by Dr. Robert R. Seyda



6:2 Also, be willing to share by helping them with their problems. When you do so, you are faithfully obeying the Law [principles] of the Anointed One.


During his learning period, while sitting under the instruction of the great Jewish teacher, Gamaliel, Paul no doubt heard about the way Jews are supposed to help out those who are struggling with a load too heavy for them to carry. We see it exemplified in the Levitical laws of the First Covenant, where Moses talks about how we should treat each other. And he illustrates compassion with this motto: if you see an animal that cannot walk because it has too much to carry, you must stop and help that animal. You must help that animal even if it belongs to one of your enemies.[1]

But Paul knew he was dealing with some Pharisee Judaizers who Jesus called out as worthless leaders, especially of the spiritually handicapped. He named them “know-it-alls of the Law” who will not be treated lightly by the Lord because they load down with so many burdens of dos and don’ts they cannot carry, and when they fall, they do not lift one finger to help them.[2] That’s why Paul warned the Romans not to become so complacent with their manners and customs that they will not stop to help others unless it makes them look good in the eyes of others.[3]

In observing some of the things that were going on among the believers in Thessalonica, Paul told them to warn those who became lazy in their service to God, comfort those who are frightened, take tender care of those who are weak, and be patient with everyone.[4] Because by doing so, they will carry out the teachings of the Law because they do it in the name of Jesus the Anointed One. Perhaps one of the Apostles told Paul about the time Jesus washed all of their feet, and then He informed them that this was an example He was giving them to follow. In other words, said Jesus, do to others what I did to you.[5]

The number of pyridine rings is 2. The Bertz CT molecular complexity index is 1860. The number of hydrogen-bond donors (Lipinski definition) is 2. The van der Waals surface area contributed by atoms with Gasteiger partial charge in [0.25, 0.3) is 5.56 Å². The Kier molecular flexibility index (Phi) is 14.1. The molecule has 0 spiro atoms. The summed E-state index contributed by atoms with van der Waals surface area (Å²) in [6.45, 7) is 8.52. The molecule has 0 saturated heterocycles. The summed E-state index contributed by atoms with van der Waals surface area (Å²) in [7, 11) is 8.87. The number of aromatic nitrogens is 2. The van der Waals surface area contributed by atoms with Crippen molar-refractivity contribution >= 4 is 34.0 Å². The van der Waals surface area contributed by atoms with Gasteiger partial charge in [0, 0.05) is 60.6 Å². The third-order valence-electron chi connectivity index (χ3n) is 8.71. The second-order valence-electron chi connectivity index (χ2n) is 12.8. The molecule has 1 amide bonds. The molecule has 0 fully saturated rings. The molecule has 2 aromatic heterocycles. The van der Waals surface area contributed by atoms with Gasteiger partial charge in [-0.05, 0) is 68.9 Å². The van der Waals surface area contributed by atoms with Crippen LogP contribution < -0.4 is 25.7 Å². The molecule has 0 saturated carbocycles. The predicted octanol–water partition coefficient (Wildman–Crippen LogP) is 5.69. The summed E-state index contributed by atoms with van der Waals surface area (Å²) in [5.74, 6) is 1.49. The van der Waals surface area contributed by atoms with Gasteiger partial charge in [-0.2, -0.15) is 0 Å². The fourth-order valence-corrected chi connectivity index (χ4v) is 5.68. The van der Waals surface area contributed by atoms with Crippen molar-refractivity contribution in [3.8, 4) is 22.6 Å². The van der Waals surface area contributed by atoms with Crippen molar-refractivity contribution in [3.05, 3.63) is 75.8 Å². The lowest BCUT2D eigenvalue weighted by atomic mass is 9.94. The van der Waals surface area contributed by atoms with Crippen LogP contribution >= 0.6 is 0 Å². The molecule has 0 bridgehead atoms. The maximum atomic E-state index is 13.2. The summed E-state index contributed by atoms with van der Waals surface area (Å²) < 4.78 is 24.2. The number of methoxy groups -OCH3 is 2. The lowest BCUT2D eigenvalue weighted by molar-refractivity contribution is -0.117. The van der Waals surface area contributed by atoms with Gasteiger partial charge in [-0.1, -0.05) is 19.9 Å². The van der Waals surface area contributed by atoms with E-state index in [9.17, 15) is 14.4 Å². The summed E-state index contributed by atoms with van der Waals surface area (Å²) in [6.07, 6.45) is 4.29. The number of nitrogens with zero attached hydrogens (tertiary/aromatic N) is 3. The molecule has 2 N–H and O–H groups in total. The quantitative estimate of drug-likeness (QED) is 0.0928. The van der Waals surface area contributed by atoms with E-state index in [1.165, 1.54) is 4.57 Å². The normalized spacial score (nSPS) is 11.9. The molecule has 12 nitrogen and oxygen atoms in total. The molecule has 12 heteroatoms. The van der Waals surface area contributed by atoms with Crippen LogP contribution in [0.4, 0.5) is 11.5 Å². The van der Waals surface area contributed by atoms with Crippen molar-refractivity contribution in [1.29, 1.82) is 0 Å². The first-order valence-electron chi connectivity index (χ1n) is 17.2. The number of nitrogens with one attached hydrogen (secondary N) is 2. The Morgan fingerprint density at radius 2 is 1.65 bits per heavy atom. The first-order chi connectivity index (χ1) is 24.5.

Classical Bible scholar John Gill tells us that the Jews speak of the law of the Messiah as preferable to any other. For instance, in their Midrash Kohelet (Interpretive Commentary on Ecclesiastes), “The law,” they say, “which a person learns in this world is worthless in comparison to the ‘the law of the Messiah.’” By fulfilling it means, “doing it, acting in obedience to it,” and “completing it,” which cannot be done by sinful creatures.[6] [7]

In the second application of the fruit of the reborn spirit, Paul explains how we can help this same restored fellow believer keep on going and not give up. Remember, they are dealing with restoration and renewal, not reprimand and rebuke as well as the problem that got them into trouble in the first place. Early English translations render the Greek verb bastazō as “bear,” allowing readers to understand it as removing the whole load and placing it on oneself. While the primary intent of the word means to assist, it does not suggest that we take everything on ourselves and permanently make their problems our problems. If we do, we will then try to work things out for them all by ourselves, and they will become codependent on us for everything.

It denotes: “to lift, sustain, motivate,” which suggests doing something to temporarily take enough of the load off their shoulders so they can stand to move on. It also allows them time to consider all the options available in finding a permanent solution to their difficulty. In so doing, we can free them up to cope with the issues that got them into the mess, to begin with, without the pressure of simultaneously seeking immediate reinstatement and regaining the goodwill of the pastor and congregation.